Judge Cristina Silva – Nominee to the U.S. District Court for the District of Nevada

When President Trump nominated Jennifer Togliatti to the Nevada federal bench in 2019, she was expected to sail to confirmation. However, despite bipartisan support out of the Senate Judiciary Committee, Togliatti’s nomination stalled on the Senate floor as Majority Leader Mitch McConnell prioritized other nominees. With Togliatti left unconfirmed at the end of the Trump Administration, President Biden has now nominated Judge Cristina Silva to fill the vacancy.


Cristina D. Silva graduated from Wellesley College in 2001 and from the Washington College of Law in 2007.

After graduation, Silva joined the Miami-Dade County State’s Attorney’s Office as a criminal prosecutor. In 2010, Silva moved to Nevada to become a federal prosecutor with the U.S. Attorney’s Office. In 2019, Gov. Steve Sisolack chose Silva to be a District Court with Nevada’s Eighth Judicial District, where she currently serves.

History of the Seat

Silva has been nominated for a seat on the U.S. District Court for the District of Nevada. This seat opened on June 29, 2018, when Judge James Mahan moved to senior status.

On October 16, 2019, President Trump announced the nomination of Jennifer Togliatti, a senior judge on Nevada’s Eighth Judicial Circuit, to fill the vacancy. While Togliatti received bipartisan support in being approved by the Senate Judiciary Committee, her nomination was never voted on the floor and the seat was left vacant at the end of the Administration.

On November 3, 2021, President Biden nominated Silva to fill the vacancy.

Legal Career

Silva spent her entire career before becoming a judge as a prosecutor: first working as a state prosecutor in Florida, and then as a federal prosecutor in Nevada.

Among the matters she handled as a prosecutor, Silva was part of the legal team prosecuting Caesars employees and guests participating in a scheme to illegally bet on the World Cup Soccer Tournament. See United States v. Wei Seng Phua, 100 F.Supp.3d 1040 (D. Nev. 2015). Among the various decisions in the prosecution, Judge Andrew Gordon suppressed evidence obtained by the government after they cut DSL service to a room and sent agents disguised as DSL employees to conduct a search. See id. at 1047. Judge Gordon found that any consent for the government agents was invalid and the result of deception. See id. at 1040.


Silva served as a trial court judge in Nevada since her appointment in 2019. Among the matters she handled as a trial court judge, Silva denied the postconviction habeas petition for Lee Reed, who was convicted in a proceeding where jury selection was conducted without swearing in the jury venire. See Reed v. State, 472 P.3d 192 (Nev. 2020). The Nevada Supreme Court affirmed the denial of relief, finding that Reed couldn’t demonstrate prejudice from his trial counsel’s failure to object. Id.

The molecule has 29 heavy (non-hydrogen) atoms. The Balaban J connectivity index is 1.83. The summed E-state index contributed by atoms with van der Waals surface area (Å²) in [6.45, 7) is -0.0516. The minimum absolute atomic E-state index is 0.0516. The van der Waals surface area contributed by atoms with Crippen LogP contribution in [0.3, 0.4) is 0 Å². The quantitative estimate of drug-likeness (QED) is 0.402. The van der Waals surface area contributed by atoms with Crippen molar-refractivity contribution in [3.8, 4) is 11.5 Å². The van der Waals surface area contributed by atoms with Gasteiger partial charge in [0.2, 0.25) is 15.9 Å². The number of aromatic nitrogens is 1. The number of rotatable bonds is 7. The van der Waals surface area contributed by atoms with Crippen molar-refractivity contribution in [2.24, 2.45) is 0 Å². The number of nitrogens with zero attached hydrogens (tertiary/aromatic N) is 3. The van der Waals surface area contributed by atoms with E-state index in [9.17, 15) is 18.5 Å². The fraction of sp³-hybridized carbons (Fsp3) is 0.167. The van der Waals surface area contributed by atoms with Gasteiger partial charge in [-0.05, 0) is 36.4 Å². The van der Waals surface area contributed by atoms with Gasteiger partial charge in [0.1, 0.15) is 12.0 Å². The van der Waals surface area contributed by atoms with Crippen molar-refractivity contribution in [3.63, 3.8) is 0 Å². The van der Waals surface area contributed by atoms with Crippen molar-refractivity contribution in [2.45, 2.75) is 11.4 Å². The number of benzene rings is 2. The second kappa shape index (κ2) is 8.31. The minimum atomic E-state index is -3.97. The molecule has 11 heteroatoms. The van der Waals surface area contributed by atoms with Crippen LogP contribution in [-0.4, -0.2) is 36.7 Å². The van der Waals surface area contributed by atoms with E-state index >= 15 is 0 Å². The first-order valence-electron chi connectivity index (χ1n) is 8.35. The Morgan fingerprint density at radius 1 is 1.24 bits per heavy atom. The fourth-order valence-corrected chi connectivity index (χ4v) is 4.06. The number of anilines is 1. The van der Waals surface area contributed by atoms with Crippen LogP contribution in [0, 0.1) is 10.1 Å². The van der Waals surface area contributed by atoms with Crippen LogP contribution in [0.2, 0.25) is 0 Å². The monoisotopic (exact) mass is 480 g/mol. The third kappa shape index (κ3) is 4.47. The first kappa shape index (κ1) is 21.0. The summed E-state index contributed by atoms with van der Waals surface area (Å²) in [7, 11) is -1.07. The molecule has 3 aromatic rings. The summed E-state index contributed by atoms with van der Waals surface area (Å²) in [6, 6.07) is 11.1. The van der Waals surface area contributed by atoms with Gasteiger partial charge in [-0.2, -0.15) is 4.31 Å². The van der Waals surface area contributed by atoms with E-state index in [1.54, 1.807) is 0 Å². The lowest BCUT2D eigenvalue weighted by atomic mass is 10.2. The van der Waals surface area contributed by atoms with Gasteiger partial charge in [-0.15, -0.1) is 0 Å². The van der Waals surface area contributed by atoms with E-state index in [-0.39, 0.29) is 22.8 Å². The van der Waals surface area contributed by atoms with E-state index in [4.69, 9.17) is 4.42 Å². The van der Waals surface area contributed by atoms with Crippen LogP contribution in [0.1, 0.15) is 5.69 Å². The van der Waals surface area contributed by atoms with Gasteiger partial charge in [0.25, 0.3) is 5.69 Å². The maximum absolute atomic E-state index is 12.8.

Among other matters, the Nevada Supreme Court overturned Silva’s ruling not to seal criminal records in a misdemeanor sexual offense case. See In re Tiffee, 485 P.3d 1249 (Nev. 2021). The Nevada Supreme Court also overruled Silva’s decision to allow victim impact statements from family, friends, and coworkers of the victims killed by a drunk driver, noting that she took too broad a view of a “victim” under Nevada law. See Aparicio v. State, 496 P.3d 592 (Nev. 2021).

Overall Assessment

While Togliatti’s bid to fill this judgeship stalled, Silva’s looks more likely to be successful. While she is still likely to draw a sizable contingent of opposition, there is little in Silva’s background that is likely to be be fatal to confirmation and nominees who have served as prosecutors have generally attracted less controversy in general. As such, barring the unexpected, Silva will likely be confirmed early next year.

Anne Rachel Traum – Nominee to the U.S. District Court for the District of Nevada

Anne Rachel Traum, a law professor with the University of Nevada, was nominated for a federal judgeship in the waning days of the Obama Administration but was never confirmed. Traum now has a second chance to join the U.S. District Court for the District of Nevada.


Anne Rachel Traum was born in 1969 in Redwood City, California. Traum graduated from Brown University in 1991 and from the University of California Hastings College of Law in 1996.

After graduation, Traum clerked for Judge Stanwood Duval on the U.S. District Court for the Eastern District of Louisiana and then joined the Environment and Natural Resources Division of the U.S. Department of Justice. Traum then spent two years as a federal prosecutor before becoming a public defender in Las Vegas. Since 2008, Traum has worked as a law professor with the University of Nevada Las Vegas William S. Boyd School of Law.

History of the Seat

Traum has been nominated for a seat on the U.S. District Court for the District of Nevada. This seat opened on February 1, 2016, when Judge Robert Clive Jones moved to senior status.

On April 28, 2016, Traum had been nominated by President Barack Obama to replace Jones, but her nomination was never considered by the Senate Judiciary Committee and was not confirmed before the end of the Obama Presidency. Throughout his Presidency, Trump never nominated a judge to replace Jones and the seat remains vacant to this day.

Legal Career

Traum started her legal career at the Department of Justice, where she worked on issues of Indian and environmental law, as well as a detail with the U.S. Attorney’s Office in Nevada, where she worked in the civil division on both affirmative and defensive cases. Additionally, from 2002 to 2008, Traum worked as a federal public defender, and has worked as a law professor since 2008. Throughout her career, Traum has tried one criminal jury trial and one habeas bench trial.

Among the notable cases she handled, Traum represented a defendant serving a 52-year sentence on a habeas petition. See Mitchell v. State, 149 P.3d 33 (Nev. 2006). Traum was able to obtain a vacatur of Mitchell’s conviction for attempted murder and his release from prison, arguing that a conviction for attempted murder required proof of a specific intent to kill. See id.


As a law professor, Traum has written multiple papers on criminal law and procedure. In particular, Traum has been fairly critical of the Supreme Court’s narrowing of Confrontation Clause protections in Ohio v. Clark, which allowed evidence of a 3-year-old’s testimony to be introduced against a defendant. See, e.g., Anne Traum, Confrontation after Ohio v. Clark, Nevada Lawyer, Oct. 1, 2015. Traum has noted that the Clark decision could eliminate a defendant’s confrontation rights in a variety of cases.